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As Above_So Below_Port Campbell_Great Ocean Road

Ocean, Rocks and Sky_Port Campbell_Great Ocean Road

Canon 5D camera and Canon 85mm f1.2 L series lens_Exposure Details: 1/4000 second @ f8 ISO 400.

I made this image late one afternoon in Peterborough on Victoria’s Great Ocean Road. I drove down to the seaside, right next to the golf course, for a walk around. It was bleak and very windy. Just before I arrived back at the car the sun came out. I turned around and noticed the beautiful, fluffy clouds standing out against the dark, brooding sky. I ran back to the beach to make the above photograph. I made sure I timed tripping the camera’s shutter release with the waves breaking onto the rock outcrop, just off the shoreline. Moments later the sun disappeared behind a cloud and the scene’s luminosity diminished.

While the image features water, rock, sky and clouds it’s really an exploration of light, tone, shape and moment.

Image processing was conducted in Adobe Lightroom 3 and Adobe Photoshop CS5.

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Glenn Guy, Blue Sky Photography

Running Color

An photo that's primary subject matter is light and color has produced an impressionistic result.

Canon 5D Mark II camera and Canon 24-105mm f4 L series lens @ 93mm. Exposure Details: 1/60 second @ f 11 ISO 100

The primary subject matter of this photo is light and color.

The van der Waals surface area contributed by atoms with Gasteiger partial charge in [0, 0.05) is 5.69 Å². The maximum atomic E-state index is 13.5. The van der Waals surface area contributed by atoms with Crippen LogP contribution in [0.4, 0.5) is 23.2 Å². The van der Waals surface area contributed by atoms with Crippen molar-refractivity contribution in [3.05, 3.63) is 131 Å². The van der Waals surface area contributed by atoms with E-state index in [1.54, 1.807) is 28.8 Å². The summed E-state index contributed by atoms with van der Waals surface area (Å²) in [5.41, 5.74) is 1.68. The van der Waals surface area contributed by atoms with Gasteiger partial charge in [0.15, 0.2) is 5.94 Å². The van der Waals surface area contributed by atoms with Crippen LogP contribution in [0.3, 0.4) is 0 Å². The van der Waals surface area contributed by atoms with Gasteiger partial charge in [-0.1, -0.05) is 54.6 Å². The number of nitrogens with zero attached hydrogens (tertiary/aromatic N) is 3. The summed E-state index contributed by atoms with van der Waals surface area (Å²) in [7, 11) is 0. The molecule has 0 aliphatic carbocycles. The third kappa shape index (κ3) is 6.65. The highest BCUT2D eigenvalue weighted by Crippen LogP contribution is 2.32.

People will determine for themselves the relevance of the running/dripping text that had been applied to the front of the window. By photographing from the other side of the glass I was able to abstract the text and further enhance the sense of mystery. Most folks, looking for understanding, will no doubt try to make sense of the text by trying to read it. Perhaps there’s some hidden message that can be found by reversing the characters? Other folks will see the text as I did when I made the image: as design elements within the frame. Either approach is fine by me. As long as you can hold the viewers attention, and prompt them to explore and think about what they’re seeing, you’re doing well.

To further enhance their importance within the frame I was careful to compose the image in such a way to frame each character between the green vertical bars.

I love the muted colors, largely due to the frosted nature of the glass, and their complimentary (warm/cool) relationships.

Next time you’re out and about photographing you might like to set yourself an assignment. Try finding interesting subject matter that you can abstract. One of the ways of doing this is to base your image on the inherent design elements within the object you’re photographing. So instead of making a photograph that becomes a relatively accurate representation of a flower, which is unlikely to be as beautiful as the flower itself, concentrate your composition on the lines, shapes, textures and color present within the flower. These elements may well have drawn your attention to the flower in the first place. So why not explore your relationship with the subject by photographing what focused your attention in the first place? A rose is a rose is a rose. But the fun is in portraying your relationship with and your response to that rose. And that’s something worth sharing with the world through your photography.